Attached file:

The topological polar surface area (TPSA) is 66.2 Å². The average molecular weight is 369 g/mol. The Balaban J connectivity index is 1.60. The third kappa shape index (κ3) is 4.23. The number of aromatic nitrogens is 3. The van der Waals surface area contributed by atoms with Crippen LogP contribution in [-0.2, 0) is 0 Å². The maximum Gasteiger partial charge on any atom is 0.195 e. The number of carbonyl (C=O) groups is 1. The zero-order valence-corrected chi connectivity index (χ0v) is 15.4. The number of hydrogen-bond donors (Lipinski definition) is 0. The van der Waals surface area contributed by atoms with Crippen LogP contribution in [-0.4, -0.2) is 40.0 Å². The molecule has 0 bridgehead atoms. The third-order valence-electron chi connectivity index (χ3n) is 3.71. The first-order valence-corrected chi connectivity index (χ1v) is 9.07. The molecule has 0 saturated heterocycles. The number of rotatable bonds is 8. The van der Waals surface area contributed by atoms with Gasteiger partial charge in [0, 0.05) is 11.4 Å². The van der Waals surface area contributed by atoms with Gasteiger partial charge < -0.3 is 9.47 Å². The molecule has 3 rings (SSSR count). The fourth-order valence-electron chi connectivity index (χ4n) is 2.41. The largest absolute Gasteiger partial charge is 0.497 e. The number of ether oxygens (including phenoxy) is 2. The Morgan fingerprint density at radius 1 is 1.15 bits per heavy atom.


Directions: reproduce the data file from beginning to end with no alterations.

The topological polar surface area (TPSA) is 66.2 Å². The average molecular weight is 369 g/mol. The Balaban J connectivity index is 1.60. The third kappa shape index (κ3) is 4.23. The number of aromatic nitrogens is 3. The van der Waals surface area contributed by atoms with Crippen LogP contribution in [-0.2, 0) is 0 Å². The maximum Gasteiger partial charge on any atom is 0.195 e. The number of carbonyl (C=O) groups is 1. The zero-order valence-corrected chi connectivity index (χ0v) is 15.4. The number of hydrogen-bond donors (Lipinski definition) is 0. The van der Waals surface area contributed by atoms with Crippen LogP contribution in [-0.4, -0.2) is 40.0 Å². The molecule has 0 bridgehead atoms. The third-order valence-electron chi connectivity index (χ3n) is 3.71. The first-order valence-corrected chi connectivity index (χ1v) is 9.07. The molecule has 0 saturated heterocycles. The number of rotatable bonds is 8. The van der Waals surface area contributed by atoms with Gasteiger partial charge in [0, 0.05) is 11.4 Å². The van der Waals surface area contributed by atoms with Gasteiger partial charge < -0.3 is 9.47 Å². The molecule has 3 rings (SSSR count). The fourth-order valence-electron chi connectivity index (χ4n) is 2.41. The largest absolute Gasteiger partial charge is 0.497 e. The number of ether oxygens (including phenoxy) is 2. The Morgan fingerprint density at radius 1 is 1.15 bits per heavy atom.